mandala drawing templates

Note: The image above shows the template under printer paper so it may show through sketchbook paper slightly less, but should still be well enough to trace.

This second template with no cross lines works better if you are going for a more free-style of mandala design.

mandala templates work sheet

Here are a couple of mandalas I made with these templates:

mandala drawing template purple blue
black and white mandala

I used the first template to draw the coloured mandala by tracing it, and for the black and white mandala I drew it straight on the printed out template without the cross lines.

I hope you guys will find these templates useful, I know I will be using them!

No more drawing circles with cups and plates for me.

If you wind up using these templates feel free to link a photo your artwork in the comments section below!  Or tag me on Instagram @julierindesigns. I’d love to see your creations.

Ready to draw even more complex mandala designs? Check out my Complex Mandala Drawing Template here!
 
Cheers,
 
Julie
 

Cleaning up Line Art using Photoshop and Illustrator

cleaning up line art in photoshop illustrator

Hello friends! Today I would like to share with you my design process, specifically how I clean up my line art drawings using Photoshop and Illustrator.

Smoothing out your line art is especially important if you are selling artwork through Print on Demand stores like Redbubble, Zazzle, Society6, etc.

This is just one of many ways I create designs, and a technique you can use to turn black and white drawings into digital line art — which you can then use any way you choose.

How to Clean up Line Art using Photoshop and Illustrator

  •  Start out with some ideas in your sketchbook, and make a short list of designs to try drawing.  I often look online for inspiration and have a few things in mind before I get started.
sketchbook
  • Once you have a design you like, re-draw it lightly on a clean page in pencil.
  • Go over the pencil drawing with a black Sharpie or another fine black ink pen, to get something like this:
sketches black and white
  • Make sure you erase all pencil lines.
  • Scan each design separately into Photoshop.
line drawing in photoshop
  • Clean up the image as much as possible using tools such as desaturate, Brightness/Contrast, Curves, and erase to clean up any little black dots or dust bits that are showing.  
  • You can also use the colour selection tool to select the black line only, then create a new layer and fill it in with black. Once I am finished with this step, I save the file as a .PSD.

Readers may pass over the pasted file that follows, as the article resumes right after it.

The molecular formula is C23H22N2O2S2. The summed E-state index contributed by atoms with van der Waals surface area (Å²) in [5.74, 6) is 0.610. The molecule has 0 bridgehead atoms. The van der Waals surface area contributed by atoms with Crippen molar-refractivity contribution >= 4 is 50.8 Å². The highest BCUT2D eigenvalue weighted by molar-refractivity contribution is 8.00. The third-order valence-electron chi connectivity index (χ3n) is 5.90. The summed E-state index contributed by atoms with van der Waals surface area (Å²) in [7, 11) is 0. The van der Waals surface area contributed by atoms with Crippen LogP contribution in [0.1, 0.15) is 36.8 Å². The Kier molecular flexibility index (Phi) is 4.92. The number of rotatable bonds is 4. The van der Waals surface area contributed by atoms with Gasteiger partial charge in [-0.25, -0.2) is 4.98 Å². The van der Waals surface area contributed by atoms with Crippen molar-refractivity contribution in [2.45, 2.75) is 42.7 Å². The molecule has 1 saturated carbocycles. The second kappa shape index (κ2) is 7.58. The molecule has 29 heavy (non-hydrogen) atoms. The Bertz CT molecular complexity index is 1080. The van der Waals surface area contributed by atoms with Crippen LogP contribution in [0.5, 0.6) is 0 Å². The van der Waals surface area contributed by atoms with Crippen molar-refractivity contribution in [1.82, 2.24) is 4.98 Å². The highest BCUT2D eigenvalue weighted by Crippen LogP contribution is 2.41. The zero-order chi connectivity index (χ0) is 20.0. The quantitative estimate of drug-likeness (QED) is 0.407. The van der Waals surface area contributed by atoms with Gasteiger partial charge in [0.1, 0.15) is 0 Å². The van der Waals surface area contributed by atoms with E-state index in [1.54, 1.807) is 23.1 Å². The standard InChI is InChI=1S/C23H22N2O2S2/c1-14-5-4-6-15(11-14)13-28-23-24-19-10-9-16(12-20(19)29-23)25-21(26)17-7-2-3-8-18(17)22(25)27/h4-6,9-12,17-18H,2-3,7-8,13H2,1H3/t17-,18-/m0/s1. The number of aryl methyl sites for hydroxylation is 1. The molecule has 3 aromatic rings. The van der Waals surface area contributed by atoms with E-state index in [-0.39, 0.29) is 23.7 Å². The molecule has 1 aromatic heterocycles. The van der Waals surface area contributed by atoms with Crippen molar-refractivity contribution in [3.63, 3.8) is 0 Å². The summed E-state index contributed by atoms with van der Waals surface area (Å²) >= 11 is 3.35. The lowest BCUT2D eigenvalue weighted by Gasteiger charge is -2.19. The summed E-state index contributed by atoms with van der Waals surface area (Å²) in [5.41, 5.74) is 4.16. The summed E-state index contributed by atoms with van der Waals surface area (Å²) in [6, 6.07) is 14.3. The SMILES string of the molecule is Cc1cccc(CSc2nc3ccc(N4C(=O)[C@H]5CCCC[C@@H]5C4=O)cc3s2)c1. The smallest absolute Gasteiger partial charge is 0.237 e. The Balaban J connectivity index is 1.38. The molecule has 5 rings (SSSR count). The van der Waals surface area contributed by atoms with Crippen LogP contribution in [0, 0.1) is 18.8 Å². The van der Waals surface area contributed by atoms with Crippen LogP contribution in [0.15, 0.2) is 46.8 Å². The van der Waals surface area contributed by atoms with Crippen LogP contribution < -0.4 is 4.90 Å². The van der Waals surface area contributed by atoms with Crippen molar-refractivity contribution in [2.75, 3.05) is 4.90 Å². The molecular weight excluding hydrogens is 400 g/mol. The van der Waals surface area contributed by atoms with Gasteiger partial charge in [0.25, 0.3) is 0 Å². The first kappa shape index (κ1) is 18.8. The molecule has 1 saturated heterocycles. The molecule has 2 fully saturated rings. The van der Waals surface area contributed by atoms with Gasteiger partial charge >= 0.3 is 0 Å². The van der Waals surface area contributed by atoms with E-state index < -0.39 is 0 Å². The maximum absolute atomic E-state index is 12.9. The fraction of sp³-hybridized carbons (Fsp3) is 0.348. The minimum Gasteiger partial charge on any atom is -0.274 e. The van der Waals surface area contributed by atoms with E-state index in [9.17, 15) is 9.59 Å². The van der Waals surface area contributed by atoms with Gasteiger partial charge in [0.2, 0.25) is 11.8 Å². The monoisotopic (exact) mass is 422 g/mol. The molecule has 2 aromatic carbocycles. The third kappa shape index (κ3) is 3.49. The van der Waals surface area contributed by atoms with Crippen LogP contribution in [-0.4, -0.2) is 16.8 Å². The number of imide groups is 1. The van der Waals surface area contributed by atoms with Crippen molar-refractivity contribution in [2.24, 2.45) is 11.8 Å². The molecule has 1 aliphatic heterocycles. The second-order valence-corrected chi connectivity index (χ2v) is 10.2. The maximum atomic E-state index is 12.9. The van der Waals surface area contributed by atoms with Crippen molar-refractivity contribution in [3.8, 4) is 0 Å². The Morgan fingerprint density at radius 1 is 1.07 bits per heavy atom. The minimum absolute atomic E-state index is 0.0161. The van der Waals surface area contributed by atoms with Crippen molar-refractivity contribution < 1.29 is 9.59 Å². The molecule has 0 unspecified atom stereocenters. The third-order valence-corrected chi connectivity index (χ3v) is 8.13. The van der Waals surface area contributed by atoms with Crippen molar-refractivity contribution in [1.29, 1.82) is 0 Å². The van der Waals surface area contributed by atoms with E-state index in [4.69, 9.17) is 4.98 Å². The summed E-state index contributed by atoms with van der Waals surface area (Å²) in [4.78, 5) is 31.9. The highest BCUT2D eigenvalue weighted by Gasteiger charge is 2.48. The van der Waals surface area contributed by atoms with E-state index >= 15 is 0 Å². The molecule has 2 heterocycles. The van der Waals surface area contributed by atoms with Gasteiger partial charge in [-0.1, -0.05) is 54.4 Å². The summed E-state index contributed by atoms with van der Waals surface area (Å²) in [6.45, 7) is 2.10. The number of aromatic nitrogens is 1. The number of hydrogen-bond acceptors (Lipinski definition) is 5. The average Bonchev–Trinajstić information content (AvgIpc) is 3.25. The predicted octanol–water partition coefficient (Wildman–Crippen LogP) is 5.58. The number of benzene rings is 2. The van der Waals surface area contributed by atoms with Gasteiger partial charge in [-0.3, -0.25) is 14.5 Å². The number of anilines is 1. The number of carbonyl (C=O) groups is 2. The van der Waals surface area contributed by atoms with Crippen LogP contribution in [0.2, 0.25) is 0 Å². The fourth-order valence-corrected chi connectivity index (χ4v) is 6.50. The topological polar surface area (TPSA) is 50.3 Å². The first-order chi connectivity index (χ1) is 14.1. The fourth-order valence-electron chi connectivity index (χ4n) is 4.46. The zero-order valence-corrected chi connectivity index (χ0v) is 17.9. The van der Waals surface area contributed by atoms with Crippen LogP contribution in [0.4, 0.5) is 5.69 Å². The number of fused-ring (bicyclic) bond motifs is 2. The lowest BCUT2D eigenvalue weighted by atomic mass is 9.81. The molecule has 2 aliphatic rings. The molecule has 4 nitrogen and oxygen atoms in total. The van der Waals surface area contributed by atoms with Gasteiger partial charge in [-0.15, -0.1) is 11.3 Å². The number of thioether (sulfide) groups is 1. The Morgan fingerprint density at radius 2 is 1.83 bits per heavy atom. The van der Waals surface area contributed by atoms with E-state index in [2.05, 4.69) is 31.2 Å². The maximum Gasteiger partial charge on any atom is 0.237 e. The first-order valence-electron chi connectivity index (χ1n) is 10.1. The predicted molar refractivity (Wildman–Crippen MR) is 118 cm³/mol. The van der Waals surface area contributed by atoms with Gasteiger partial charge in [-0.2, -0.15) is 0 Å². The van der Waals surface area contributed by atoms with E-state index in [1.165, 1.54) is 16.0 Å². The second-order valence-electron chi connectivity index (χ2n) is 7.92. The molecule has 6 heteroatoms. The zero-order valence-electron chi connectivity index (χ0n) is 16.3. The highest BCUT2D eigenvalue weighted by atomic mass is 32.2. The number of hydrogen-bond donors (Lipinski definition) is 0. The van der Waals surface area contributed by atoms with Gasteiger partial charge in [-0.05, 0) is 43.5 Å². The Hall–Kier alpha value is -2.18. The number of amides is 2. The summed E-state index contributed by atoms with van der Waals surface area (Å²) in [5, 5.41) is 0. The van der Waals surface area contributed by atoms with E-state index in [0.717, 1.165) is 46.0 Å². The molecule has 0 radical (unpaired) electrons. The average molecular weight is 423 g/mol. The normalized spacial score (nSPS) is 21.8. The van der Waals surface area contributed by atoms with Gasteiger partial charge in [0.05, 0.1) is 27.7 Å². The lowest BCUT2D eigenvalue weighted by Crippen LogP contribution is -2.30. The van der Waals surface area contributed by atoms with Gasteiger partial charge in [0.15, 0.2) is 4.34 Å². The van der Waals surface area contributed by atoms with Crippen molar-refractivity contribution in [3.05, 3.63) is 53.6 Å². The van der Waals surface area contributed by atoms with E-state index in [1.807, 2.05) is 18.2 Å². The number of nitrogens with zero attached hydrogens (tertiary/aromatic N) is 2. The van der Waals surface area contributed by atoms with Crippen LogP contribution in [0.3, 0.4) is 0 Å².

• Next open the .PSD file in Illustrator, and use the Live Trace or Image Trace tool to turn your design into a nice smooth vector image. This is a great tutorial on using Live Trace in Illustrator that I often follow.
live trace in illustrator
  • The result of this process is that you get much smoother lines. This is important if you are having the designs printed, especially in large sizes.
  • Save the image as a .AI file.
  • Open up the file in Photoshop and set the pixel size to something large, like 10,000 x 10,000 pixels.
  • Fill or colour your line drawing however you like.  I like to use layers, fill with gradients and use layer settings (ex. Screen) or just paint on another layer using a drawing tablet.  There is basically an endless variety of ways you can use your line art.
  • Save your finished design as the correct file type and size(s) for the POD site you are creating for.  I always save a .PSD file as well (with all my layers in tact) so I can open it again later and use the same design multiple times.

Here are some examples of work that I have used this technique for:

tangled black and white yin yang mandala live trace illustrator
pot head teapot live trace illustrator tutorial

And there you have it!  Hopefully you now have a little bit of insight into how I create my designs for sale, and maybe even learned a new technique to try out for yourself.

Feel free to leave any questions or comments about this process in the comments section below.

Have a great week everyone!

Cheers,

Julie